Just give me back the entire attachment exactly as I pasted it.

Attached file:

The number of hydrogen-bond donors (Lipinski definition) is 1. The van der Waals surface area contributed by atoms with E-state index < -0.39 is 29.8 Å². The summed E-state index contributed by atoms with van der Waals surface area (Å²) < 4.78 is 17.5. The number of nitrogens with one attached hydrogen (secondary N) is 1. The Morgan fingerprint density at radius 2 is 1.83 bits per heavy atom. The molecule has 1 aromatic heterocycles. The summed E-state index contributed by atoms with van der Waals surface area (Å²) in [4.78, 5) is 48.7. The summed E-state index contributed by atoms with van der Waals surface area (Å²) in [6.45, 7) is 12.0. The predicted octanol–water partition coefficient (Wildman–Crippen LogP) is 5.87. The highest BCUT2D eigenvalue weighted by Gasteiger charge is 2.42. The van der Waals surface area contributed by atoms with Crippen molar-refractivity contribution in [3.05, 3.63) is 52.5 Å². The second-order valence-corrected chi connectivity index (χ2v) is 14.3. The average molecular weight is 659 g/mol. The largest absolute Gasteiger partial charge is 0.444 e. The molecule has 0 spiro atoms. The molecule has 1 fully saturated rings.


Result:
The number of hydrogen-bond donors (Lipinski definition) is 1. The van der Waals surface area contributed by atoms with E-state index < -0.39 is 29.8 Å². The summed E-state index contributed by atoms with van der Waals surface area (Å²) < 4.78 is 17.5. The number of nitrogens with one attached hydrogen (secondary N) is 1. The Morgan fingerprint density at radius 2 is 1.83 bits per heavy atom. The molecule has 1 aromatic heterocycles. The summed E-state index contributed by atoms with van der Waals surface area (Å²) in [4.78, 5) is 48.7. The summed E-state index contributed by atoms with van der Waals surface area (Å²) in [6.45, 7) is 12.0. The predicted octanol–water partition coefficient (Wildman–Crippen LogP) is 5.87. The highest BCUT2D eigenvalue weighted by Gasteiger charge is 2.42. The van der Waals surface area contributed by atoms with Crippen molar-refractivity contribution in [3.05, 3.63) is 52.5 Å². The second-order valence-corrected chi connectivity index (χ2v) is 14.3. The average molecular weight is 659 g/mol. The largest absolute Gasteiger partial charge is 0.444 e. The molecule has 0 spiro atoms. The molecule has 1 fully saturated rings.